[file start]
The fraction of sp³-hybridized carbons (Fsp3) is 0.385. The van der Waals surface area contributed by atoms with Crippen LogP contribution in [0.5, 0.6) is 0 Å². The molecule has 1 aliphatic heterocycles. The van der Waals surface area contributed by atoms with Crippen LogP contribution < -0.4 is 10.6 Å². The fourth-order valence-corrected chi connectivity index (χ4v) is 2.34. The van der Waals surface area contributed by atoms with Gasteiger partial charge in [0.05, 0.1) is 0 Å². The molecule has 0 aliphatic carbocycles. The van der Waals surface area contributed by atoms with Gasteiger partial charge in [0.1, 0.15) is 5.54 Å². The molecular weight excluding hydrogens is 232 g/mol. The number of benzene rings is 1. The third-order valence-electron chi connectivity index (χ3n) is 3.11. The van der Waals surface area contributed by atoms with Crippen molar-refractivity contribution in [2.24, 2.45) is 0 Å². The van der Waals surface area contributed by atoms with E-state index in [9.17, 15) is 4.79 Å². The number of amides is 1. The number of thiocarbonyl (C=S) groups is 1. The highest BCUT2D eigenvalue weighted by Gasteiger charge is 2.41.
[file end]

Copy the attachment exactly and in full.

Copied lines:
The fraction of sp³-hybridized carbons (Fsp3) is 0.385. The van der Waals surface area contributed by atoms with Crippen LogP contribution in [0.5, 0.6) is 0 Å². The molecule has 1 aliphatic heterocycles. The van der Waals surface area contributed by atoms with Crippen LogP contribution < -0.4 is 10.6 Å². The fourth-order valence-corrected chi connectivity index (χ4v) is 2.34. The van der Waals surface area contributed by atoms with Gasteiger partial charge in [0.05, 0.1) is 0 Å². The molecule has 0 aliphatic carbocycles. The van der Waals surface area contributed by atoms with Gasteiger partial charge in [0.1, 0.15) is 5.54 Å². The molecular weight excluding hydrogens is 232 g/mol. The number of benzene rings is 1. The third-order valence-electron chi connectivity index (χ3n) is 3.11. The van der Waals surface area contributed by atoms with Crippen molar-refractivity contribution in [2.24, 2.45) is 0 Å². The van der Waals surface area contributed by atoms with E-state index in [9.17, 15) is 4.79 Å². The number of amides is 1. The number of thiocarbonyl (C=S) groups is 1. The highest BCUT2D eigenvalue weighted by Gasteiger charge is 2.41.